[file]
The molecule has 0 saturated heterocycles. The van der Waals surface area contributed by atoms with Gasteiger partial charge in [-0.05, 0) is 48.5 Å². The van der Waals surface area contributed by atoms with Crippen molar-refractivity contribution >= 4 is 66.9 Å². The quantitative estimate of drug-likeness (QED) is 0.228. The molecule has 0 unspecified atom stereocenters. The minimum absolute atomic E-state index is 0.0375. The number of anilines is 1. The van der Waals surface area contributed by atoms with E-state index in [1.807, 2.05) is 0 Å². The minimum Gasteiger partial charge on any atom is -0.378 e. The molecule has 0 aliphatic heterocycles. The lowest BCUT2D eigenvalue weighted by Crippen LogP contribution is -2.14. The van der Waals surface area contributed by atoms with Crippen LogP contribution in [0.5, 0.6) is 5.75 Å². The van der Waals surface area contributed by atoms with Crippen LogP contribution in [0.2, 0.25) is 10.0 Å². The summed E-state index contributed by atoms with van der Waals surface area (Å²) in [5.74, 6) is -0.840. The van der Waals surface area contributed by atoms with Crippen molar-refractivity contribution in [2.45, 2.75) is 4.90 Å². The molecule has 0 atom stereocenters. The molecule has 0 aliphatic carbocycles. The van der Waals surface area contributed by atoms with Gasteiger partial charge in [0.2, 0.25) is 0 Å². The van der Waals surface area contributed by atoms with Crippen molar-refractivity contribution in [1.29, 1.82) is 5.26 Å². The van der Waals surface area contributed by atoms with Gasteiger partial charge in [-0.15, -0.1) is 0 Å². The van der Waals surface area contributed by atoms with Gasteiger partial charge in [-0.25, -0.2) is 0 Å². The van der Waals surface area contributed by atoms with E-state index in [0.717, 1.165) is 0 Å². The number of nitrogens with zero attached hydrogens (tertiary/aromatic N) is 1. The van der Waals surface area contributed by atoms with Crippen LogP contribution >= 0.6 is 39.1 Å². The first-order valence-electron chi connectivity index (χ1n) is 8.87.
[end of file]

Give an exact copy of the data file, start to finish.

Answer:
The molecule has 0 saturated heterocycles. The van der Waals surface area contributed by atoms with Gasteiger partial charge in [-0.05, 0) is 48.5 Å². The van der Waals surface area contributed by atoms with Crippen molar-refractivity contribution >= 4 is 66.9 Å². The quantitative estimate of drug-likeness (QED) is 0.228. The molecule has 0 unspecified atom stereocenters. The minimum absolute atomic E-state index is 0.0375. The number of anilines is 1. The van der Waals surface area contributed by atoms with E-state index in [1.807, 2.05) is 0 Å². The minimum Gasteiger partial charge on any atom is -0.378 e. The molecule has 0 aliphatic heterocycles. The lowest BCUT2D eigenvalue weighted by Crippen LogP contribution is -2.14. The van der Waals surface area contributed by atoms with Crippen LogP contribution in [0.5, 0.6) is 5.75 Å². The van der Waals surface area contributed by atoms with Crippen LogP contribution in [0.2, 0.25) is 10.0 Å². The summed E-state index contributed by atoms with van der Waals surface area (Å²) in [5.74, 6) is -0.840. The van der Waals surface area contributed by atoms with Crippen molar-refractivity contribution in [2.45, 2.75) is 4.90 Å². The molecule has 0 atom stereocenters. The molecule has 0 aliphatic carbocycles. The van der Waals surface area contributed by atoms with Gasteiger partial charge in [0.2, 0.25) is 0 Å². The van der Waals surface area contributed by atoms with Crippen molar-refractivity contribution in [1.29, 1.82) is 5.26 Å². The van der Waals surface area contributed by atoms with Gasteiger partial charge in [-0.15, -0.1) is 0 Å². The van der Waals surface area contributed by atoms with Gasteiger partial charge in [-0.25, -0.2) is 0 Å². The van der Waals surface area contributed by atoms with E-state index in [0.717, 1.165) is 0 Å². The number of nitrogens with zero attached hydrogens (tertiary/aromatic N) is 1. The van der Waals surface area contributed by atoms with Crippen LogP contribution >= 0.6 is 39.1 Å². The first-order valence-electron chi connectivity index (χ1n) is 8.87.